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RE: Section 1.6 and REST - Can we make this more clear and useful?

From: Newcomer, Eric <Eric.Newcomer@iona.com>
Date: Sat, 24 Jan 2004 06:42:23 -0500
Message-ID: <009AD9C866C5DE458E7EF528604A9F9C1F2C05@amereast-ems2.boston.amer.iona.com>
To: Bill de hÓra <bill.dehora@propylon.com>, <www-ws-arch@w3.org>
Cc: <www-ws-arch@w3.org>

And again ;-0

-----Original Message-----
From: www-ws-arch-request@w3.org [mailto:www-ws-arch-request@w3.org]On
Behalf Of Bill de hÓra
Sent: Friday, January 23, 2004 6:45 AM
To: www-ws-arch@w3.org
Cc: www-ws-arch@w3.org
Subject: Re: Section 1.6 and REST - Can we make this more clear and

Michael Champion wrote:

>  I'd appreciate some immediate pushback if this seems wrong and not just 
> in need of more elaboration and justification:


Here's some pushback.

> The REST style lends itself to simple business services when a) the 
> operations of the service correspond directly to the "CRUD" operations 
> of the REST generic interface; b) when the semantics of the data being 
> represented are well-defined and widely supported by software; and c) 
> when HTTP is the only protocol of interest in the service environment.  
> [1]  More complex services that use something analogous to "hyperlinks 
> as the engine of application state" *may* be effectively developed using 
> the REST style, but there are few real-world examples and this is at 
> best a bleeding edge approach.  SOAP provides a framework for adding 
> additional features at the infrastructure level -- such as reliable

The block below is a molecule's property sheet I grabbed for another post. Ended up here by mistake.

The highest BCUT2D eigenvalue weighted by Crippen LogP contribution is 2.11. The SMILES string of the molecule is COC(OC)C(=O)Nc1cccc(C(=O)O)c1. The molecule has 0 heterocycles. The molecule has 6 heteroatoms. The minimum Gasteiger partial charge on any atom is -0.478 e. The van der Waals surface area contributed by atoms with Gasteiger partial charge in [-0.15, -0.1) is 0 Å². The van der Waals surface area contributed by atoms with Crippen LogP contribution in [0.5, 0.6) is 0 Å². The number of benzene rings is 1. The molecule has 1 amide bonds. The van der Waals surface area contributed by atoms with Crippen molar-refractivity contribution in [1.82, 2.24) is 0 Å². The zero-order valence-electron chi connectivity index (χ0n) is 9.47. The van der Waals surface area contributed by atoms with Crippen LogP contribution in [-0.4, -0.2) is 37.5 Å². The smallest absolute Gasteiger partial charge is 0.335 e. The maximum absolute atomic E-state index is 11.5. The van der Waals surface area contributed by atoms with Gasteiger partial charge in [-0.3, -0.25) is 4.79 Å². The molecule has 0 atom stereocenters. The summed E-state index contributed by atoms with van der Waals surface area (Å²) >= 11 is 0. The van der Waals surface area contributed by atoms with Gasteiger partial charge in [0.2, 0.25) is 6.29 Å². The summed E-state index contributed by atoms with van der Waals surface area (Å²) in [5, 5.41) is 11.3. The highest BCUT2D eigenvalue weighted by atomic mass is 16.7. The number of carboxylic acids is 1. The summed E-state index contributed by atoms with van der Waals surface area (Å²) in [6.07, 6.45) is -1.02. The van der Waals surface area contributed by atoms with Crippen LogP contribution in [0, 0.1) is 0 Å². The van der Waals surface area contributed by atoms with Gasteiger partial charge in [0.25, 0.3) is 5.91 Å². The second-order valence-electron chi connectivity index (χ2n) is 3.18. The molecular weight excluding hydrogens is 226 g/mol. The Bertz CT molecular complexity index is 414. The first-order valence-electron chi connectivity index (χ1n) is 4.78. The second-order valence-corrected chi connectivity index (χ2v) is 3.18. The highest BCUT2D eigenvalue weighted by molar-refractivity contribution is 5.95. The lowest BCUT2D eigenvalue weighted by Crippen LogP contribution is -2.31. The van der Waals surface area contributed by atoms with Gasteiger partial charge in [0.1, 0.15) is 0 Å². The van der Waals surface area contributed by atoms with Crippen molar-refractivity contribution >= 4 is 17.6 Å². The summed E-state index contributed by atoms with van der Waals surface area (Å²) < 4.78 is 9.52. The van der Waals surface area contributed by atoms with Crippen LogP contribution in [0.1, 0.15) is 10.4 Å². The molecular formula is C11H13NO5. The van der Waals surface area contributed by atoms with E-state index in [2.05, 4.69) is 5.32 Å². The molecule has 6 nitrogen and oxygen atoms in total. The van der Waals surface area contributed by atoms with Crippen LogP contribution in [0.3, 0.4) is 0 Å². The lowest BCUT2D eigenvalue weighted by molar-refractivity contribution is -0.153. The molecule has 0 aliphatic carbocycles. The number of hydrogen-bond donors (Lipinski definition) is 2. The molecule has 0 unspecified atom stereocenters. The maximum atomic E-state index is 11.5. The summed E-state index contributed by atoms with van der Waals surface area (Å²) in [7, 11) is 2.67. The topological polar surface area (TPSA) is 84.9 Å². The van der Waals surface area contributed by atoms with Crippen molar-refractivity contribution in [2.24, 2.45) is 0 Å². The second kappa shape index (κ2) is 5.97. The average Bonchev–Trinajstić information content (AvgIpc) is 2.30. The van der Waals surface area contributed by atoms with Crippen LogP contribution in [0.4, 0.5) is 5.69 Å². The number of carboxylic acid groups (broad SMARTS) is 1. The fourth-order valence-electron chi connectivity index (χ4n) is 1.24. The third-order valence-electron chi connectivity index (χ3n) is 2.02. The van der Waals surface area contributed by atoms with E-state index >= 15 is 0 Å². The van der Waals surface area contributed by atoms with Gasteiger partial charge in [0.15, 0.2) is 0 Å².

> messaging across multiple network nodes or over different protocols, 
> business-level transaction processing, orchestration/choreography of 
> multi-part services, and security features such as identify management, 
> encryption, and authorization -- that are not specifiable using the pure 
> REST style. In SOAP and REST can be used in conjunction with one 
> another, but again there are few real-world examples and tools 
> supporting SOAP 1.2 and WSDL 2.0 that enable this in principle  have not 
> yet been deployed.

Instead of attacking REST, I would just as well be explicit - prefer 
SOAP; use SOAP; SOAP rocks.

What does infrastructure level mean there? Perhaps clearing that up 
would help someone understand the assertion that SOAP is good at 
handling complexity.

> To summarize, REST is an appropriate style for simple services deployed 
> over the Web; SOAP adds more and more value as complexity increases 

That has not been my experience but perhaps I'm not doing complex 
enough things to understand when you're coming from. My experience 
is that SOAP generates further complexity. Then again it's difficult 
to separate SOAP out from W3C XML Schema gorp and past abuses of RPC 
  so that might be unfair - guilt by association.

> because it provides a framework for technologies  built on SOAP that can 
> add reliability and security at the infrastructure rather than 
> application level.

I do not agree re security, identity control, access control, 
authorization - REST style seems to me to actively induce security 
capabilities, but I see nothing in SOAP for that. What security do 
technologies built on SOAP infrastructure provide that technologies 
built on Web infrastructure do not, or can not? Are we ready to say 
that SOAP is a proven technology in that respect?

By the way, I agree with the assessment of REST for things like 
reliability and transction support, and if you had mentioned 
eventing/notification, I would have agreed there too.

Bill de hÓra
Technical Architect
Received on Saturday, 24 January 2004 06:43:02 UTC

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